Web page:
Hi Adam:

  Thank you for the input.  That was the exact purpose of my changing the 
authority record (well, we do have the person in question in our local 
database too), that and demonstrating the flexibility of the authority 
file with an example.  See also following.

On Tue, 20 Apr 2010, Adam L. Schiff wrote:

> The record as revised by John is not the correct AACR2 heading for this 
> person.

  The person was assigned 2 different headings, each considered "correct" 
at the time they were established.  The correct procedure would thus be to 
chose which technically "correct" heading to retain and which to discard. 
In this case (and on this specific point), the heading with the middle 
initial reflects a current preference by the author and is a "fuller" form 
of name (contain three elements rather than 2).

>  The author was already established with a date.  Dates take precedence 
> over the addition of titles to break a conflict.  "Jr." is only added if 
> neither date nor fuller form of name is available.

  The author was also established as "Jr." (to break a conflict), 
apparently because LC did not know about the relationship of the date to 
the person.

>  (Note also that the LC cataloger neglected to include the period at the 
> end of Jr., which should have been in the heading to begin with).

  Got it, I'll fix it.  Wondered if someone would notice it.  I notice that 
it took 1.5 years to catch it, so I do not feel too bad.  I'd prefer to 
make this another example of the value of the flexibility of the online 
file, which can be tweaked at any time by anyone (well, almost).

> Since the author was already established in a valid AACR2 form with a date, 
> that heading should have been left alone

  The facts that the later name seems to represent a conscious preference 
by the author allows its acceptance in lieu of the name used by the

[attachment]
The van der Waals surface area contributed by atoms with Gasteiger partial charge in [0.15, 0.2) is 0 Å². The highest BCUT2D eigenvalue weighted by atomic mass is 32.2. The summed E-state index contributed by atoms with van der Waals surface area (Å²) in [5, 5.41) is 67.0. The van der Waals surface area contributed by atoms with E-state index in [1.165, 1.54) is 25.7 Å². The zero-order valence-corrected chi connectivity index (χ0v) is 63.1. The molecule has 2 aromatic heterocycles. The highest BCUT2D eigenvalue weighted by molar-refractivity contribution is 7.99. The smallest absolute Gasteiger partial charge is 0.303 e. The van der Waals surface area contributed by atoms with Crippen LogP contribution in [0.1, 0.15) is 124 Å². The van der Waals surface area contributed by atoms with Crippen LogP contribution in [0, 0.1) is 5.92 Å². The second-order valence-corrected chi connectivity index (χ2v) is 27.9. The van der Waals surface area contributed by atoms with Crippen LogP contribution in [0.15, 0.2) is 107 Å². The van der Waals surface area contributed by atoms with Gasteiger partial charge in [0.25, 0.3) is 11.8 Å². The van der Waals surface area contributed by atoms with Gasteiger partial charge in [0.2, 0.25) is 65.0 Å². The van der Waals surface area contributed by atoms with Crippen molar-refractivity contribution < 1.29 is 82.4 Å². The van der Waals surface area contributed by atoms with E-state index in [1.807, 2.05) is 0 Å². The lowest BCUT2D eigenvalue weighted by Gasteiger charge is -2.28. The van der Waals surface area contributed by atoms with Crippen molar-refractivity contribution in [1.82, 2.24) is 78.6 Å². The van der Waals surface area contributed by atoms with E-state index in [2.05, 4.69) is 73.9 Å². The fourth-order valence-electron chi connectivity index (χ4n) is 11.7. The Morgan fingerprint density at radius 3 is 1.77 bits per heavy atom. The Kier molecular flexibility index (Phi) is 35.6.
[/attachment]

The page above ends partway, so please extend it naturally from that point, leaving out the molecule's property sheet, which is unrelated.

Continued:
publisher of the undergraduate student's work.  Routinely, earlier records 
are preferably retained, but the system would not allow the heading on the 
earlier record to be changed as long as another record with the 
author-preferred heading existed at the same time.

> I suppose the form with the Jr. could have also been given as a 4XX, but 
> I doubt that most of us would do that.

  There seems to be a ground-swell of support for doing it, when useful, 
and "cataloger's prerogative" and Mike Tribby's quote of policy would seem 
to allows it.  Otherwise, it's a "trick", but the 4XX $w nne structure 
allows it to happen as well.

> Based on predominance of a later form, it would have been acceptable to 
> change the authorized heading to Benjamin, James J., $d 1965-

  Predominance of the later form did result in selection of it as the most 
appropriate heading.  I believe the rules do allow [!] such headings to be 
changed (here, "Jr." to "1965- "), since other things were changing as 
well.  The change was considered, but the established form was retained, 
partly because it represents the exact form by which the person wishes to 
be known and is known in all publications and references sources since he 
became a lawyer. If deemed necessary, one could write the person to ask 
for his preference (and place bets on the outcome?).

Thanks again!

J. Marr
                                             John G. Marr
                                             CDS, UL
                                             Univ. of New Mexico
                                             Albuquerque, NM 87131
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